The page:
Approximately 20% of adults snore, a number that rises to about 60% when talking about men over the age of 40. With so many affected, it’s easy to think of snoring as simply an annoyance for anyone sleeping in the same room. For many snorers, this is the case. For others, snoring is linked to some very serious health conditions.
Causes of snoring
Snoring is basically a result of soft tissue in the throat narrowing the airway. As the sleeper breathes, the uvula and soft palate vibrate. There are several things that can cause snoring.
Sleep apnoea – For some people, tissue can partially or completely obstruct the airway, causing an individual to stop breathing for several seconds. This can happen repeatedly throughout the night, and is typically followed by a characteristic loud snore as the person struggles to breathe.
Age – With age comes loss of muscle, which can make it harder for the muscles in the throat to keep the airway fully open.
Weight – Excess fatty tissue in the throat, especially when combined with poor muscle tone, can further restrict airflow.
Alcohol, tobacco, and medications – Any of these can relax the muscles in the throat and cause snoring. Smoking can also cause the airways to become irritated and inflamed, decreasing air flow.
Sinus problems – Seasonal allergies, sinus infections, and respiratory illnesses can all cause inflammation of the airways, further restricting airflow.
Sleeping position – Sleeping on your back places you in a position that makes it easier for tissue in the throat to narrow the airway. Sleeping on your side makes it easier to keep the airway open.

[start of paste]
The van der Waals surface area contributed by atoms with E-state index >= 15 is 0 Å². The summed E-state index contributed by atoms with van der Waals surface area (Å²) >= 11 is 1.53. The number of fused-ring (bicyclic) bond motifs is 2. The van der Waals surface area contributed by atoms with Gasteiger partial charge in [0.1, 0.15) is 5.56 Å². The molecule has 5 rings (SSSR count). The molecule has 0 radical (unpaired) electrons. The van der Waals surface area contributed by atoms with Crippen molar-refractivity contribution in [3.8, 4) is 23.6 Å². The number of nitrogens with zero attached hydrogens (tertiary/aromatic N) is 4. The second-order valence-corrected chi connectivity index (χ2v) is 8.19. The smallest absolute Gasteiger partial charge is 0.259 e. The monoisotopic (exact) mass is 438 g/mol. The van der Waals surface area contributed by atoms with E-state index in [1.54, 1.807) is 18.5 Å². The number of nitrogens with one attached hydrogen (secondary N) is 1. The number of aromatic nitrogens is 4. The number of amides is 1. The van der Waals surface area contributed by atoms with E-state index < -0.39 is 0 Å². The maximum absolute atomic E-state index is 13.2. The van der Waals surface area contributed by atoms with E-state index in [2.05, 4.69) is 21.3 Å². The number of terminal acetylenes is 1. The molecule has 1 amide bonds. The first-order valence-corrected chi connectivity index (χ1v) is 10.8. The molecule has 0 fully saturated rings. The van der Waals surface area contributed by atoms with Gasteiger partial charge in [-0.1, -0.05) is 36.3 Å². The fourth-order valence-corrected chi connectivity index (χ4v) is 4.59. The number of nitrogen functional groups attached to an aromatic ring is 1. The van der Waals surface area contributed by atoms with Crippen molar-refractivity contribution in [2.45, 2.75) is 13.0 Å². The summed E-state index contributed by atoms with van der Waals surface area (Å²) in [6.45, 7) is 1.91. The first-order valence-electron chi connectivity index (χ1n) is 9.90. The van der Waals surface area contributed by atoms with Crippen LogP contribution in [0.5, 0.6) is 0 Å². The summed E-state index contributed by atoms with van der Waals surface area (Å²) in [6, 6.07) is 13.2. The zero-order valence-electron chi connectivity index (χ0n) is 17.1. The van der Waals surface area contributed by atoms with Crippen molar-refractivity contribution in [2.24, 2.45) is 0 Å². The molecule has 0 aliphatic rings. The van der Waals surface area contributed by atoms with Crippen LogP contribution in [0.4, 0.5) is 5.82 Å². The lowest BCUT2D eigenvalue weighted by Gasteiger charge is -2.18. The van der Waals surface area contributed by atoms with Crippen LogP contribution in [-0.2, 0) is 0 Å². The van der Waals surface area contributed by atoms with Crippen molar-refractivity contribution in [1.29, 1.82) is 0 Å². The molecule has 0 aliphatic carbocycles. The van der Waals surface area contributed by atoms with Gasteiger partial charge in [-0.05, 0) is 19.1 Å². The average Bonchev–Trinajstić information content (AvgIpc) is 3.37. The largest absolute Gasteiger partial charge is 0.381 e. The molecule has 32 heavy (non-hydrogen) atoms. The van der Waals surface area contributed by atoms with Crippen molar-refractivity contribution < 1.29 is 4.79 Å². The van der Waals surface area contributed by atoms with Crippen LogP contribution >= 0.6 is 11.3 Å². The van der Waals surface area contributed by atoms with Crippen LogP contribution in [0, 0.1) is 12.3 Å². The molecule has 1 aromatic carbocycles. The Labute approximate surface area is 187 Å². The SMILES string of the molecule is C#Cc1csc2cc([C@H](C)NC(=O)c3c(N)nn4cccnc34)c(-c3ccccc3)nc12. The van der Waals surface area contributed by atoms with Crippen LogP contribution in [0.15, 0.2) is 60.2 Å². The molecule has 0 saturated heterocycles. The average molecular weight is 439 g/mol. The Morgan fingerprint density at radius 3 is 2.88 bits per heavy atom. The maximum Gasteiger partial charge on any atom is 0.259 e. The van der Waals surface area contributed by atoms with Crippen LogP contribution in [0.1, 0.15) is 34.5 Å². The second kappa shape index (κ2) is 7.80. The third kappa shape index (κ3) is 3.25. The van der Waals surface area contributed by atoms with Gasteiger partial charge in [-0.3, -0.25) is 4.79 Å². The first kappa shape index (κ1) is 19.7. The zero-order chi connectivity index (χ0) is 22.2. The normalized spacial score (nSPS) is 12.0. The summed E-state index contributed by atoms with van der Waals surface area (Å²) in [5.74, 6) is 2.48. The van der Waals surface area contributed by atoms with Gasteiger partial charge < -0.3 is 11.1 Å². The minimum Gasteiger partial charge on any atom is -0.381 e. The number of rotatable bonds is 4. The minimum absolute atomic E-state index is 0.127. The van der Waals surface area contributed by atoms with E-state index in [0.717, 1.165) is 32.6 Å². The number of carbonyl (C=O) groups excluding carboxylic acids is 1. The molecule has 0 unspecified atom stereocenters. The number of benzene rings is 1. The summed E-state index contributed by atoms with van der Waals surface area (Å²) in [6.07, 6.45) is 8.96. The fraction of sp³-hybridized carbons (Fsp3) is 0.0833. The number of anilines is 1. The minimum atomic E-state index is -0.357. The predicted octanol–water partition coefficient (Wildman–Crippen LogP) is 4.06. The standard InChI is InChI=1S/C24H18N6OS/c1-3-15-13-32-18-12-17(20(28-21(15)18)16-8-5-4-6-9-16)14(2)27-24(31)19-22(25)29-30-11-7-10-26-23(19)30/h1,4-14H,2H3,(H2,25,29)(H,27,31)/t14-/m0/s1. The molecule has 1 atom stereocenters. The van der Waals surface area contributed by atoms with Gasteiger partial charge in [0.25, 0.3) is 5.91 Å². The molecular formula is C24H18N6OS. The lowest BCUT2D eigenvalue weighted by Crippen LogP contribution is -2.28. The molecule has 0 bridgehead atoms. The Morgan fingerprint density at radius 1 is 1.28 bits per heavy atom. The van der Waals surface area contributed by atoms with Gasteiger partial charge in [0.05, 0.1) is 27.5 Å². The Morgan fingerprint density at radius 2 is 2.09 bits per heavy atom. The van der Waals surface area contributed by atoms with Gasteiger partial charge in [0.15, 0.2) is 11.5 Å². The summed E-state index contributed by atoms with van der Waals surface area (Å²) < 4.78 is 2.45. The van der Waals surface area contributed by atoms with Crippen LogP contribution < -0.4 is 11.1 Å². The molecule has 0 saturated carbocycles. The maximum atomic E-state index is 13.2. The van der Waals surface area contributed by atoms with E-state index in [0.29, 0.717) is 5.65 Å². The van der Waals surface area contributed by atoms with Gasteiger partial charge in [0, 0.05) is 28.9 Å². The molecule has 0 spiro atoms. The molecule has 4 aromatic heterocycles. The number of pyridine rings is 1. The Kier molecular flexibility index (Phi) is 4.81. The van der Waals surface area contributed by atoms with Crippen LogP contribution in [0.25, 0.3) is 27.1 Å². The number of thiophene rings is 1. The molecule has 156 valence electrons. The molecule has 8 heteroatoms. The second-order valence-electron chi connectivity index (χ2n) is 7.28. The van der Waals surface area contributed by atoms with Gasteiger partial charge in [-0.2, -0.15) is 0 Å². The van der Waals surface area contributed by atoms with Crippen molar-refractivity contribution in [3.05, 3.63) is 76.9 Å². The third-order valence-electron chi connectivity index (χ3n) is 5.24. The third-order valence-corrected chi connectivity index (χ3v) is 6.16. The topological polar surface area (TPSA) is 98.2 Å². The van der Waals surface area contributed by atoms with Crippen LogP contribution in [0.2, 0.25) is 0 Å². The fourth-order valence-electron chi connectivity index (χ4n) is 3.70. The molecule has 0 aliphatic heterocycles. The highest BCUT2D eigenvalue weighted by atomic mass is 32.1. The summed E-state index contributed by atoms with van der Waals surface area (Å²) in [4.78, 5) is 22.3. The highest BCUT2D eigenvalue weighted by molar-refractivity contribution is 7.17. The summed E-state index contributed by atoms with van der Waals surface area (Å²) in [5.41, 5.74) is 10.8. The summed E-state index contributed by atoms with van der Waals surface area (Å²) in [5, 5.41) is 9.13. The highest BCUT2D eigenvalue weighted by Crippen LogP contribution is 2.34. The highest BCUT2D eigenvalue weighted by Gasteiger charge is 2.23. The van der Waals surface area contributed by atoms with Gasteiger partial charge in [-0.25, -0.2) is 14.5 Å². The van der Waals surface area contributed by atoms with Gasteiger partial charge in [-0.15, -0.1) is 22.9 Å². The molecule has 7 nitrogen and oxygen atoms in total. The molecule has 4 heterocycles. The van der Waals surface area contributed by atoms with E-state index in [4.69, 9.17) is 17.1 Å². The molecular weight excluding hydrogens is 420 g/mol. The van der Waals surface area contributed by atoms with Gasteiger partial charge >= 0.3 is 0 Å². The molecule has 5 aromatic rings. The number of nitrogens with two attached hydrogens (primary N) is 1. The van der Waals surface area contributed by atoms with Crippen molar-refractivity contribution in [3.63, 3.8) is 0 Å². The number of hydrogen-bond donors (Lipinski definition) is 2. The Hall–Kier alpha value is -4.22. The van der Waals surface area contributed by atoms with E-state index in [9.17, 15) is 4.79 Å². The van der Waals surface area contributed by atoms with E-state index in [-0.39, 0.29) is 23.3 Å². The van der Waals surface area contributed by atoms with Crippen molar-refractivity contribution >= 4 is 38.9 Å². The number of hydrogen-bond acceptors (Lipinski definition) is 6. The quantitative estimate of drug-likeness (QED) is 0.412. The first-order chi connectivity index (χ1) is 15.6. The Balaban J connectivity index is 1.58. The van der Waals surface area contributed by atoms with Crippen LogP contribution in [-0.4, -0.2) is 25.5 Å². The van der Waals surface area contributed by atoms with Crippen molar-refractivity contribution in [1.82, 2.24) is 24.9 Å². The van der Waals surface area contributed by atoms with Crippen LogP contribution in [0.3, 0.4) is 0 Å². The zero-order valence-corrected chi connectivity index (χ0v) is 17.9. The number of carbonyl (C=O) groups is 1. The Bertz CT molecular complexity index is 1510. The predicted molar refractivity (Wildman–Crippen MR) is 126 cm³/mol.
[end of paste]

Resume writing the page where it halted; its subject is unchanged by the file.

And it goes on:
If your snoring is associated with sleep apnoea, the consequences can be far more significant than waking your partner.
Risks of Apnoea
Sleep apnoea is more than just an annoyance, it can cause a variety of health conditions and even shorten your life. Some of the health risks associated with sleep apnoea include:
Daytime sleepiness – Sleep apnoea interrupts sleep, but doesn’t fully wake the individual. Because of this, sufferers are often tired during the day, despite thinking they slept all night. You may also sleep lighter in a subconscious effort to keep the airway open.
Low blood oxygen – Whenever you stop breathing, oxygen levels in the blood drop. When this happens repeatedly, as with apnoea, blood vessels in the lungs can become constricted, leading to pulmonary hypertension. This can also cause frequent morning headaches.
Heart problems – Sleep apnoea can contribute to high blood pressure, which can increase risk of heart attacks and strokes. People with sleep apnoea are also more likely to experience arrhythmias. These changes in heart rhythm are generally harmless, but can be a concern in people with sleep apnoea.
If your snoring is a sign of sleep apnoea, treatment could improve your health and quality of life. Even if your snoring is benign, getting it treated could improve your home life by helping your partner sleep more peacefully. Fortunately, most cases of snoring can be treated easily.
Sleeping on your side can help. Limit your intake of alcohol and avoid sleeping pills and smoking. Alcohol and sleeping pills can relax the throat muscles, making it harder to keep the airway fully open. If these don’t help, a custom fitted oral appliance can open the airway by gently pulling the lower jaw forward and preventing the tongue from falling back.
To find out more about how you can put a stop to your snoring, call to arrange an appointment on 07 3278 0580 now.